In 2006, a new class of medicine for Type 2 diabetes was introduced to the U.S. market. Called DPP-4 inhibitors, these drugs work in a way that is different from any previous diabetes treatment. Sitagliptin (brand name Januvia) was the first drug in this class to be approved; it can be used alone or in combination with other oral diabetes drugs. Saxagliptin (Onglyza), another DPP-4 inhibitor, received approval in July 2009.
At the turn of the 20th century, several different researchers were examining the role of the intestines and the pancreas in diabetes. Research soon demonstrated, through experiments with animals and autopsies of people who had died of diabetes complications, that Type 1 diabetes was caused by a problem with the pancreas. After extracts of the pancreas were shown to treat diabetes, a research team at the University of Toronto (Frederick Banting and Charles Best) isolated insulin in 1921.
Further experiments went on to explore the relationship between the pancreas and the intestines. Some of these demonstrated that intestinal extracts could lower blood glucose by stimulating the pancreas to produce more insulin. Hormones from the intestines with this effect are called incretins. Significant research on incretins was not conducted again until the 1960’s, when researchers were faced with a puzzle: When people were given the same amount of glucose at different times by vein and by mouth, the amount of insulin produced was much greater when the glucose was given by mouth. The researchers concluded that the gastrointestinal tract was signaling the pancreas to produce insulin. The hunt was on for the exact chemicals involved in this process, and finally a hormone was isolated: gastric inhibitory polypeptide, or GIP. A second hormone called glucagon-like polypeptide 1, or GLP-1, was later isolated.
GLP-1 was found to have a profound effect on stimulating the release of insulin from the pancreas. It was also found to be active for a very short time in the blood. This is because it is broken down quickly by an enzyme called dipeptidyl peptidase 4, or DPP-4. A drug that could inhibit the action of DPP-4 would extend the insulin-releasing effect of GLP-1.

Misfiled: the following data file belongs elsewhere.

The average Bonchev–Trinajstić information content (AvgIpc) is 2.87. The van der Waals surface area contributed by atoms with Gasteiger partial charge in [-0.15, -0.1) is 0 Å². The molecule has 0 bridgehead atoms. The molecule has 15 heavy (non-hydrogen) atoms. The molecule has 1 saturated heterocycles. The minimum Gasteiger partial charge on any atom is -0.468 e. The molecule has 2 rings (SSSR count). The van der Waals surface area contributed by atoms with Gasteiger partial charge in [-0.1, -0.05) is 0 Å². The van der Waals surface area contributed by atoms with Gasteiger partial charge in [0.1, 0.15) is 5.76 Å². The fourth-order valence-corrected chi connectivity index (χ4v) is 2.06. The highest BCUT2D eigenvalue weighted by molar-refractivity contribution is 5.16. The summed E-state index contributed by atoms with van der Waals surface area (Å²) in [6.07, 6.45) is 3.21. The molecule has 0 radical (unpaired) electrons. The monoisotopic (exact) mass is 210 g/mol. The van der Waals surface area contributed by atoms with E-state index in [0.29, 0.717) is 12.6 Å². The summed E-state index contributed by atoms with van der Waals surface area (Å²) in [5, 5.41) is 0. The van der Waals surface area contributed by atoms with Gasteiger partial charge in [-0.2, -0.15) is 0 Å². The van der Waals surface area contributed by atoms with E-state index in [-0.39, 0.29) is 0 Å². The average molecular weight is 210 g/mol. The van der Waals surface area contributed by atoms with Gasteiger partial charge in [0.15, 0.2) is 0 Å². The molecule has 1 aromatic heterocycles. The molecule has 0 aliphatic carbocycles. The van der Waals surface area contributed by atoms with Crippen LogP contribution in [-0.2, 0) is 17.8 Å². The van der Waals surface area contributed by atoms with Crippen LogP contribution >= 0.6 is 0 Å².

Function in the body
Drugs that inhibit the action of DPP-4 are intervening in a complex set of reactions that occur when food is eaten. In response to meals, specialized cells in the intestines called L cells secrete GLP-1. L cells are mainly found in the ileum, the last segment of the small intestine, and in the large intestine (also known as the colon). GLP-1 appears to be secreted, however, before food from a meal reaches these areas of the intestines. The L cells have receptors for a variety of hormones secreted by the digestive system, which helps them determine the type of nutrients that have been consumed and control the amount of GLP-1 they release. It is thought that hormonal signals from the upper intestine, as well as a chemical released by nerves in response to eating, stimulate the release of GLP-1.
GLP-1 has several effects in the body other than stimulating the release of insulin. It also slows stomach emptying, inhibits the release of glucagon (glucagon is a hormone that signals the liver to release glucose and is usually elevated in people with Type 2 diabetes), and enhances the survival and growth of pancreatic beta cells, which secrete insulin. It has been found in laboratory studies that animals treated with DPP-4 inhibitors seem to have an increased number of pancreatic beta cells, indicating that these drugs may stimulate beta-cell growth (most likely through the action of GLP-1). This effect has not yet been demonstrated in humans, but if confirmed, it means that DPP-4 inhibitors could play a significant role in delaying and possibly reversing the progression of Type 2 diabetes.